A mood of caution in the rural sector has seen restrained spring real estate sales says a national industry group.
Real Estate Institute of New Zealand (REINZ) data shows there were 20 more farm sales (+8.0 percent) for the three months ended September 2019 than for the three months ended September 2018.
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Overall, there were 270 farm sales in the three months ended September 2019, compared to 265 farm sales for the three months ended August 2019 (+1.9 percent), and 250 farm sales for the three months ended September 2018.
REINZ rural spokesperson, Brian Peacocke said while sales volumes reflected a small lift compared to 12 months ago, they were consistent with both last month and the equivalent period two years ago.
"The outlook remains good in terms of income for sheep, beef, horticulture and dairy, well supported by low-interest rates and a benevolent exchange rate," he said.
However uncertainty in the rural sector was having an impact.
As a result of the overwhelming raft of compliance and water quality issues, coupled with the continuing reports of a restrictive lending environment within the banking sector, a definable mood of caution remains within the rural sector."
Peacocke said the cautious mood would be tested in the coming months as more properties come to the market.
"Spring conditions throughout the country are conducive to good levels of production, and blustery, unpleasant, equinox type conditions aside, rainfall to date should ensure a continuation of benevolent conditions for the mid-spring period ahead."
The median price per hectare for all farms sold in the three months to September 2019 was $25,754 compared to $25,447 recorded for three months ended September 2018 (+1.2 percent).
The median price per hectare increased by 1.6 percent compared to August 2019.
Points of Interest around New Zealand include:
Upper North - a solid level of sales of finishing and grazing properties in Northland with good prices being paid for quality units, very quiet in the Auckland region and no activity in the dairy sector
Central Regions - Unsurprisingly, given farmers have been emerging from peak workload periods, no dairy farm sales in the Waikato and minimal activity within the other categories; a better level of activity in the Bay of Plenty/Rotorua area albeit the two dairy farm sales reflect an intended conversion to kiwifruit, some good prices achieved on finishing units and a cross-section of smaller horticulture property sales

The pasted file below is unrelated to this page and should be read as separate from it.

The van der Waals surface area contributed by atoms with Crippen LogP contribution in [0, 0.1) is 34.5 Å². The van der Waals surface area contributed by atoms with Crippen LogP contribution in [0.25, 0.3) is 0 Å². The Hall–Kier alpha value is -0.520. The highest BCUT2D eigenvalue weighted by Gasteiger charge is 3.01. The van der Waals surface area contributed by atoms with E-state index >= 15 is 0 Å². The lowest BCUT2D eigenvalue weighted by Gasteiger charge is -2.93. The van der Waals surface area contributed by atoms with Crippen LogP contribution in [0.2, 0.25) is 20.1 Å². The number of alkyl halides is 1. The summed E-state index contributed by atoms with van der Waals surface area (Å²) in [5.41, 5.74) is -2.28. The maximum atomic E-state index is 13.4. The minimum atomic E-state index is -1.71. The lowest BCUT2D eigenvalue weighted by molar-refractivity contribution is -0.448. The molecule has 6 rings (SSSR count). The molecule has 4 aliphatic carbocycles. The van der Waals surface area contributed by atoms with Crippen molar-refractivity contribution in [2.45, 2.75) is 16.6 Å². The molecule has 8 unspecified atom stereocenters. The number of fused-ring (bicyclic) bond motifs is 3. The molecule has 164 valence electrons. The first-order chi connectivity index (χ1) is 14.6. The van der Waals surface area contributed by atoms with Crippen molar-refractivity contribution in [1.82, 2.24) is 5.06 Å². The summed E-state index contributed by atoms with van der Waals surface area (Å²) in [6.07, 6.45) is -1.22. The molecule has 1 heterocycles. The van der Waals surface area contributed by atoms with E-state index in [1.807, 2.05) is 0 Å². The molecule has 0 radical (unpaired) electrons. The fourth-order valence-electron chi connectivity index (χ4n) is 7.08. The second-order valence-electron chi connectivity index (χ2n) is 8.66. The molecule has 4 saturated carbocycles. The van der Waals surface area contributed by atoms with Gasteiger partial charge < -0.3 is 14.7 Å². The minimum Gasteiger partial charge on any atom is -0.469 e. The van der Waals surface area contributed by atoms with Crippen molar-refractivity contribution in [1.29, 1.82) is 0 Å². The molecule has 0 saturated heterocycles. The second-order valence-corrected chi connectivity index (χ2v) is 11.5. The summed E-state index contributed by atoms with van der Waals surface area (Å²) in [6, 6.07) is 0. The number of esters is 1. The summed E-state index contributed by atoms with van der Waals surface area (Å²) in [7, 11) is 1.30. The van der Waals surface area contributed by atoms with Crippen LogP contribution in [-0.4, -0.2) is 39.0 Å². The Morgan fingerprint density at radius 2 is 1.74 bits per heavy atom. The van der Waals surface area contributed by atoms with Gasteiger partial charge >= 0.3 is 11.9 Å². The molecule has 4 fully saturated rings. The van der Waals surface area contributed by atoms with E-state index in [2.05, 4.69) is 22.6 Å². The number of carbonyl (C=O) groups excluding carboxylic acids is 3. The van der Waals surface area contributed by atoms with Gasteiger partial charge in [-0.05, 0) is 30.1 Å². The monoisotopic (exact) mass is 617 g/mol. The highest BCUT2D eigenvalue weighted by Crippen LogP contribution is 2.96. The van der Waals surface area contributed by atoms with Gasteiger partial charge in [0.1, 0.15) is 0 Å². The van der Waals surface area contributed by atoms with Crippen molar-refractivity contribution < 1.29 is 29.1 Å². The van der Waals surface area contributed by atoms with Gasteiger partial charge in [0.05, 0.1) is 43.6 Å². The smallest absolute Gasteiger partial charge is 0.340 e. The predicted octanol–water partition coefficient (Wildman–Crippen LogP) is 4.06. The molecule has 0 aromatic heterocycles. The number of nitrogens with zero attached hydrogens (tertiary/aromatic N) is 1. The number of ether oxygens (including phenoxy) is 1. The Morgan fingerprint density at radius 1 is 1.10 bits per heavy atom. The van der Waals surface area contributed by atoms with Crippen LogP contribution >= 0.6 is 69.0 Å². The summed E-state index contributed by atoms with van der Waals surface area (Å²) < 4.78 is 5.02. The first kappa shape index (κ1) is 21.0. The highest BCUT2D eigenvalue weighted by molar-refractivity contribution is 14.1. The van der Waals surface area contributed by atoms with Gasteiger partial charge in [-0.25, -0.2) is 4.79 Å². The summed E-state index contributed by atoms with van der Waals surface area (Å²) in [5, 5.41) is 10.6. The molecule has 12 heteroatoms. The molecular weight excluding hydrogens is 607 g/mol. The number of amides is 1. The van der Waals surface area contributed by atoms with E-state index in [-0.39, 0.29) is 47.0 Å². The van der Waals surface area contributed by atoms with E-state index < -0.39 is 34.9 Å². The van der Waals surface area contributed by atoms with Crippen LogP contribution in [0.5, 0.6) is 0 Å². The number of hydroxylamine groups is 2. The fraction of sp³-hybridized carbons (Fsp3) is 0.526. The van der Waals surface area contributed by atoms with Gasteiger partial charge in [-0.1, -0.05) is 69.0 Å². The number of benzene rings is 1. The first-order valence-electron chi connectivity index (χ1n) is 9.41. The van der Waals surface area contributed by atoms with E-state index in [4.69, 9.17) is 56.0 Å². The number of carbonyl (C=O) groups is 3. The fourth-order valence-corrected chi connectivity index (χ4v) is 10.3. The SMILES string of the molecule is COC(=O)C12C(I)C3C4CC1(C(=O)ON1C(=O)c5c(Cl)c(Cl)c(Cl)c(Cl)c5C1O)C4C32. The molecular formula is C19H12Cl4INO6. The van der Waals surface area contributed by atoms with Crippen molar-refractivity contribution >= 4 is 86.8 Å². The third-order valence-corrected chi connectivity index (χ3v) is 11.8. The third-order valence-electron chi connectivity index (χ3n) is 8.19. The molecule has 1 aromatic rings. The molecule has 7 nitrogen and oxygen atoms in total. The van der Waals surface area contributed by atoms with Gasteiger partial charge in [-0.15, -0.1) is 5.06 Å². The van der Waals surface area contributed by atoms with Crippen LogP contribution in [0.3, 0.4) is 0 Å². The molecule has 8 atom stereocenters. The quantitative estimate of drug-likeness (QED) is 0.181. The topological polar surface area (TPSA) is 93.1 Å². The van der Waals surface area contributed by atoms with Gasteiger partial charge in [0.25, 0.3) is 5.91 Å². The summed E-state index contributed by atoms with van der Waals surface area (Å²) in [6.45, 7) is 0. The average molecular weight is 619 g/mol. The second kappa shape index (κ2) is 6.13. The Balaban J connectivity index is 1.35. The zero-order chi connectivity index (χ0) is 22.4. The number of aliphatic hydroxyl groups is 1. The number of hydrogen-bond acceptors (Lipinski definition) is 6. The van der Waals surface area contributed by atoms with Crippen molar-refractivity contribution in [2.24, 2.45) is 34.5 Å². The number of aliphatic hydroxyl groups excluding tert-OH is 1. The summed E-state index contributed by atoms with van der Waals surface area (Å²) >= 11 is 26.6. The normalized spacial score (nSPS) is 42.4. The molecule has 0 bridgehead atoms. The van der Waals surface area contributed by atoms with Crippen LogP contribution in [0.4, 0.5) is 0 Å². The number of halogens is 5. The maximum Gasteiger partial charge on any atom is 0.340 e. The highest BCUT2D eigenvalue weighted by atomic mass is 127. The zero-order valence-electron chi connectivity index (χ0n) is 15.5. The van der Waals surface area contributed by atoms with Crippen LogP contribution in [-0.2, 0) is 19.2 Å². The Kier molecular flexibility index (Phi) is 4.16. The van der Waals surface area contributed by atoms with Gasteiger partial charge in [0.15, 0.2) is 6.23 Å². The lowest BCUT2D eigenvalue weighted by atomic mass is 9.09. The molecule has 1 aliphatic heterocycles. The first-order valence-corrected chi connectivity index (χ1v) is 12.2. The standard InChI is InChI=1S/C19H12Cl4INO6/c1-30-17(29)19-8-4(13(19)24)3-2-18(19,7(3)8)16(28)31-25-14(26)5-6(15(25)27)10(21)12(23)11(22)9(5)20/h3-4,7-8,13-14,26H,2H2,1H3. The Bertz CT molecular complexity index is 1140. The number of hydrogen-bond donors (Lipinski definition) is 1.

Western North Island - zero activity on dairy units throughout; very light activity on drystock properties in Taranaki, Wanganui, Manawatu and Horowhenua but a stirring of bones with several sales in the arable sector
Eastern North Island - sufficient activity to just register with a scattering of finishing and grazing property sales, most of which occurred in Central Hawke's Bay; a cross-section of activity in the Wairarapa with a good sale of a versatile intensive arable/finishing unit and a strong price on a bare land block in the wine-growing region of Martinborough
Upper South Island - solid prices paid on smaller finishing and grazing units in the Marlborough and Tasman districts, with a very strong result for a smaller horticulture block southwest of Blenheim
Central South Island - no activity in the dairy sector but some good strong results in the drystock arena, particularly with finishing units in the Selwyn district, and a good sale of arable land in the Ashburton district; the buds of the spring market are still waiting to burst on the West Coast
Lower South Island - light activity in North and Central Otago but a strong run of sales of grazing properties in the Dunedin to Clutha districts, with prices remaining on par with recent levels; a brighter patch in Southland with a string of good sales at good prices for smaller finishing units backed up by sales of several grazing blocks and a dairy unit, all at good solid prices.